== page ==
The research has been published in the prestigious scientific journal “Proceedings of The National Academy of Sciences of the USA” (PNAS). One of the authors Professor Martin T. Sykes is employed in the Department of Physical Geography and Ecosystems Analysis at Lund University. The researchers in the project have made their projections using seven different scenarios of future climates; the most extreme scenario suggests that global mean temperature increases by 3.6ºC by 2080. The scenarios project that the climate in the Mediterranean region becomes drier while it becomes a little wetter in Scandinavia.

— The study makes a number of different assumptions. But the modelling shows that two factors at the European scale most influence vegetation, the length of the growing period and how much water is available for plants during that period. More than half of the 1350 plant species we studied could be threatened – in many cases it is by range reduction and in other cases they may go extinct – summarized Professor Sykes.

— Above all it is vegetation in mountains that is most sensitive. The tree-line is likely to move upwards and many species that are nowadays only found at high elevations are likely to disappear. This trend was shown to be likely to occur in for example the Alps, the Spanish mountains and in the mountains of Scandinavia.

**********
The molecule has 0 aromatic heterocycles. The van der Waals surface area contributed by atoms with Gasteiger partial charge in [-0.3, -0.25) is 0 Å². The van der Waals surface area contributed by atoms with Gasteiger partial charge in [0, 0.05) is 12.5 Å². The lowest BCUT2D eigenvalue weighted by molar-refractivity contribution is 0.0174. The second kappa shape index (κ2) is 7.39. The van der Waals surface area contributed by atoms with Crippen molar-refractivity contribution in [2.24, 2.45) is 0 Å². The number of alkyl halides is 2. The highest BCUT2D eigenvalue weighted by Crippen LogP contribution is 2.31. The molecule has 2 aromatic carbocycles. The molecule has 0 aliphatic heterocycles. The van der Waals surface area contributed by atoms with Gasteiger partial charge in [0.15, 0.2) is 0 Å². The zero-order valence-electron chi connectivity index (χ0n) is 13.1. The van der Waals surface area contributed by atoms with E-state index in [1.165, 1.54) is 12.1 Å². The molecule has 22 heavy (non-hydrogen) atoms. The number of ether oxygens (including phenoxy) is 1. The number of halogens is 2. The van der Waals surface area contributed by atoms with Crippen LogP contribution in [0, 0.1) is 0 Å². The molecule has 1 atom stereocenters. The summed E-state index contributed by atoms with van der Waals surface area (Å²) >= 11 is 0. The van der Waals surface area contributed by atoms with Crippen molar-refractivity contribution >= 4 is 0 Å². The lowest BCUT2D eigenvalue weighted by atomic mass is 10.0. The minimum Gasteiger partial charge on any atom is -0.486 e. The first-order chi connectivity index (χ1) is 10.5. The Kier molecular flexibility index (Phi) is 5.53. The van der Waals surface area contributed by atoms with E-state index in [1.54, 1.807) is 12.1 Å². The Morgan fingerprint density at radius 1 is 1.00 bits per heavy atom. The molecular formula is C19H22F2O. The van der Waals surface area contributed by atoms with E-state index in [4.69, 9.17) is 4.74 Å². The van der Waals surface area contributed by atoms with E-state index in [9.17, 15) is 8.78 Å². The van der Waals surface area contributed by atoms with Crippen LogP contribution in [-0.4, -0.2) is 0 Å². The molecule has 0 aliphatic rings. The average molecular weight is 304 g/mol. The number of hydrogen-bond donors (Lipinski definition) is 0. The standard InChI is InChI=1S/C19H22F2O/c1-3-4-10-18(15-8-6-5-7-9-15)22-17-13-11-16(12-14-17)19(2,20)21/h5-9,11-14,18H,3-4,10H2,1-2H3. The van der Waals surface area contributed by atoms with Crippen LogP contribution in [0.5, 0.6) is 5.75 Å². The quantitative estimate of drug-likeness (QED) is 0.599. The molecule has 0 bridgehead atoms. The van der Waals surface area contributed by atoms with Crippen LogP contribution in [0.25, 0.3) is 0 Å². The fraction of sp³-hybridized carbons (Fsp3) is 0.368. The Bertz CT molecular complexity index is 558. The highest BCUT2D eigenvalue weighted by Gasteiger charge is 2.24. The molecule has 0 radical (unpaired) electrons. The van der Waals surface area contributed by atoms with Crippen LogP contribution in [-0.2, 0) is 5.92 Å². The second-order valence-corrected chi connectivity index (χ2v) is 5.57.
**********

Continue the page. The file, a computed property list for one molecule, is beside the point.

— Some species can move up mountain slopes as the temperature rises, but species that are only found in cold mountainous high elevation areas have no alternative strategy to survive a warming and nowhere to go.

In the forest areas the effect of climate change may not be as large, but in southern Sweden one can expect for example spruce to decline in some areas. Deciduous trees are likely to increase, along with broadleafed evergreen species.
The researchers’ models also show species decline in southern Europe. In Scandinavia when some species disappear or migrate northwards they may be replaced by species invading from south.

— It is a development that has already started, says Martin Sykes. Holly for example is established in Denmark, southwest Norway and in the very far south of Sweden, but other new research shows that it is spreading northwards along the Swedish east and west coasts.

Study published 7 June 2005. It is called – “Climate Change threats to plant diversity in Europe” with Wilfried Thuiller, Sandra Lavorel, Miguel B Araújo, Martin T. Sykes & I. Colin prentice as authors. The full article is available online from 26 May at http://www.pnas.org/misc/highlights

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